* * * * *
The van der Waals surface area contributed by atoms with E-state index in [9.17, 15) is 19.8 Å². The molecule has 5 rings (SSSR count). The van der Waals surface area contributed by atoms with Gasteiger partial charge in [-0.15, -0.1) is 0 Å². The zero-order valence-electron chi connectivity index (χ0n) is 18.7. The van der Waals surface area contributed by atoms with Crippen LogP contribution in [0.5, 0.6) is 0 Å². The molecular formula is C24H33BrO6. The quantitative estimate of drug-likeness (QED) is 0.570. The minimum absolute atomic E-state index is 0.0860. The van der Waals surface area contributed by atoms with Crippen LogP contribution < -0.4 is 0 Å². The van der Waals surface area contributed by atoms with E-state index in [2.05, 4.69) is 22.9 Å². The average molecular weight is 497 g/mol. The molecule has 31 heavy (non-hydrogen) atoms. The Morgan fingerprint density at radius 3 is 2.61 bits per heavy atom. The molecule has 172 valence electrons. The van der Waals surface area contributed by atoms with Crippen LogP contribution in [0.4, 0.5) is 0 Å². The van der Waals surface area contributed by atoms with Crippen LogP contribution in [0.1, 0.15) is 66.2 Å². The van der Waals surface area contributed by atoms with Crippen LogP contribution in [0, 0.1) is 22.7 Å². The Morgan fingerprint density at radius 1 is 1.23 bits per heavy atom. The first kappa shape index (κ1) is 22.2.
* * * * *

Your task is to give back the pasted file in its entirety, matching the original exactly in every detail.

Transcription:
The van der Waals surface area contributed by atoms with E-state index in [9.17, 15) is 19.8 Å². The molecule has 5 rings (SSSR count). The van der Waals surface area contributed by atoms with Gasteiger partial charge in [-0.15, -0.1) is 0 Å². The zero-order valence-electron chi connectivity index (χ0n) is 18.7. The van der Waals surface area contributed by atoms with Crippen LogP contribution in [0.5, 0.6) is 0 Å². The molecular formula is C24H33BrO6. The quantitative estimate of drug-likeness (QED) is 0.570. The minimum absolute atomic E-state index is 0.0860. The van der Waals surface area contributed by atoms with Crippen LogP contribution < -0.4 is 0 Å². The van der Waals surface area contributed by atoms with E-state index in [2.05, 4.69) is 22.9 Å². The average molecular weight is 497 g/mol. The molecule has 31 heavy (non-hydrogen) atoms. The Morgan fingerprint density at radius 3 is 2.61 bits per heavy atom. The molecule has 172 valence electrons. The van der Waals surface area contributed by atoms with Crippen LogP contribution in [0.4, 0.5) is 0 Å². The van der Waals surface area contributed by atoms with Crippen LogP contribution in [0.1, 0.15) is 66.2 Å². The van der Waals surface area contributed by atoms with Crippen LogP contribution in [0, 0.1) is 22.7 Å². The Morgan fingerprint density at radius 1 is 1.23 bits per heavy atom. The first kappa shape index (κ1) is 22.2.